Transforming the tax and finance functions can mean a big win for CFOs

Digitalisation and the drive for efficiency are among the reasons why chief financial officers may need to rethink their operating model, say Kate Barton, EY global vice chair - tax, and Dave Helmer, EY global tax and finance operate leader

Even before the pandemic, many companies were facing important decisions about managing their finance operations. In 2021, those decisions are more pressing than ever.

Chief Financial Officers (CFO)s need to take a strategic view of managing the entire finance function, including their tax operation. Get it right and they can deliver long-term value, creating teams and processes that can cope with the road ahead, which has a series of very real challenges.

The challenge of digital tax

In the 2020 EY Tax and Finance Operate (TFO) survey of 1,013 tax and finance professionals, 67 per cent of the companies with annual revenues of US$20bn and above said the biggest barrier to achieving their vision for their tax and finance function was lack of a long-term, sustainable plan for data and technology.

These functions urgently need the transformation that modern technology platforms can bring. It is not just the ability to support seamless cooperation across global teams, essential though that is. They need flexibility, such as being able to produce new analytics and reporting when the business pivots. The technology platform also needs periodic updating as tax codes change and to incorporate state-of-the-art technologies when they become available.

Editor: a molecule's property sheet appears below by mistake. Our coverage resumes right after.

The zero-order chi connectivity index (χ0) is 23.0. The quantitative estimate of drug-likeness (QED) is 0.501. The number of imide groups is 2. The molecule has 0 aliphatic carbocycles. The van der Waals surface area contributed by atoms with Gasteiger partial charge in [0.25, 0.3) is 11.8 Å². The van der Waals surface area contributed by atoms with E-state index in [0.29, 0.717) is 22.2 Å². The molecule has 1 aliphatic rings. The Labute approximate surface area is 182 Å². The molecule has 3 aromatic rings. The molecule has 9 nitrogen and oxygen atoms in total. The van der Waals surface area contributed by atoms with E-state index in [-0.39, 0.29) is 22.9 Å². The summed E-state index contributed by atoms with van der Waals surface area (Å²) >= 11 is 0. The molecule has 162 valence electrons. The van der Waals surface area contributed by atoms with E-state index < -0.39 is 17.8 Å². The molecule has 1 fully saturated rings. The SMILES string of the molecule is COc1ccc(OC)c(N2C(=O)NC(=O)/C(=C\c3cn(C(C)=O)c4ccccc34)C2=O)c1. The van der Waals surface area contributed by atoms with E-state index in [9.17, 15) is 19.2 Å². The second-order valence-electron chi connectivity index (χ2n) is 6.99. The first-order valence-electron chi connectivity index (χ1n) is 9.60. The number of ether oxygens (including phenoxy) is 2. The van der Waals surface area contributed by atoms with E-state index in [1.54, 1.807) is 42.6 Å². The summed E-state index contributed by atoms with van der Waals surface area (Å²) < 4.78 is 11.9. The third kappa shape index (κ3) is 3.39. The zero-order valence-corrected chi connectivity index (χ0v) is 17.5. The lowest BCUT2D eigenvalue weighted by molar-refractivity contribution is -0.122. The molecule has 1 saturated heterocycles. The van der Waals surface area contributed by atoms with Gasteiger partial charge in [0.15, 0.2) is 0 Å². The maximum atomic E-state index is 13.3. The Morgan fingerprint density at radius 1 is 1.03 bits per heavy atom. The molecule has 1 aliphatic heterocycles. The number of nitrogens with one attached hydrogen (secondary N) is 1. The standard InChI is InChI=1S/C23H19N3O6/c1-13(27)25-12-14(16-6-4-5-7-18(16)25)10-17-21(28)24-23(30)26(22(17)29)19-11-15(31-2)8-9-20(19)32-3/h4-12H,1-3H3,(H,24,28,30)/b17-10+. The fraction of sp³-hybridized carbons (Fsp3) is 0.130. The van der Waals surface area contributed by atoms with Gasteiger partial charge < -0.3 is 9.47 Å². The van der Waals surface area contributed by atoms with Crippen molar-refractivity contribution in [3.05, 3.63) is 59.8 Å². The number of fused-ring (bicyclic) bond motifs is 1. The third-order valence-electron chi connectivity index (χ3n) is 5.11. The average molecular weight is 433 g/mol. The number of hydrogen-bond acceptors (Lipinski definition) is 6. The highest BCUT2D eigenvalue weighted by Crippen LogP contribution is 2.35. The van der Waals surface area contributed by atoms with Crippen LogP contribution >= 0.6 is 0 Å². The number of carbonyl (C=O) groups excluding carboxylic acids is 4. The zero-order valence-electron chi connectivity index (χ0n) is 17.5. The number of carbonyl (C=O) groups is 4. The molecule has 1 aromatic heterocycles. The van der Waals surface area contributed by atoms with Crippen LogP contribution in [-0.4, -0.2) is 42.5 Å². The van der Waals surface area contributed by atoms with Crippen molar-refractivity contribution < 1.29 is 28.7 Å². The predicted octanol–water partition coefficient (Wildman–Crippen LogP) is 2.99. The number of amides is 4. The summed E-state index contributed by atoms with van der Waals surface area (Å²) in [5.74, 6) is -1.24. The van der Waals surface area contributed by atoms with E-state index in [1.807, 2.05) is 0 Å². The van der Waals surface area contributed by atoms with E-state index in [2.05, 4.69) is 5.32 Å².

For years, the finance function has been making trade-offs between risk, cost and adding value to the business; technology allows all three to be improved at once

Getting all this technology to work requires talent and there lies the second challenge. The CFO needs a skilled team that blends tax knowledge with technology insights plus an entrepreneurial, problem-solving mindset. Skilled people like these will only build a career with you if they solve interesting, strategic problems.

The third challenge facing companies is how to identify, interpret and then act on the many legislative and regulatory changes. For example, we have seen nearly 3,000 pandemic-related tax law changes offering incentives, relief and support to businesses just in the last year. But even before the pandemic, the pace of legislative change was rapid with governments seeking to capture revenue from digital services and cross-border commerce.

Governments are also expected to increase taxes as they manage deficits and debts exacerbated by the pandemic. And, they will continue to impose more digital filing requirements, demanding rapid reporting of more granular data, placing stress on tax compliance operations.

And there is a fourth challenge, which creates the perfect storm: the need to cut costs.

In light of these challenges, chief executives have increasingly been asking us how to drive more efficient tax and finance functions.

How can tax and finance professionals do more with less?

How can CFOs meet this long list of tough challenges? We argue that now is the time for a quick but thorough strategic review.

This review should be grounded in operational issues, but look above and beyond. It needs to consider broader matters, such as tax governance and how the company’s tax profile will be reflected in its reporting on environmental, social and governance (ESG) metrics. The focus should be on long-term value and not only quick fixes for today.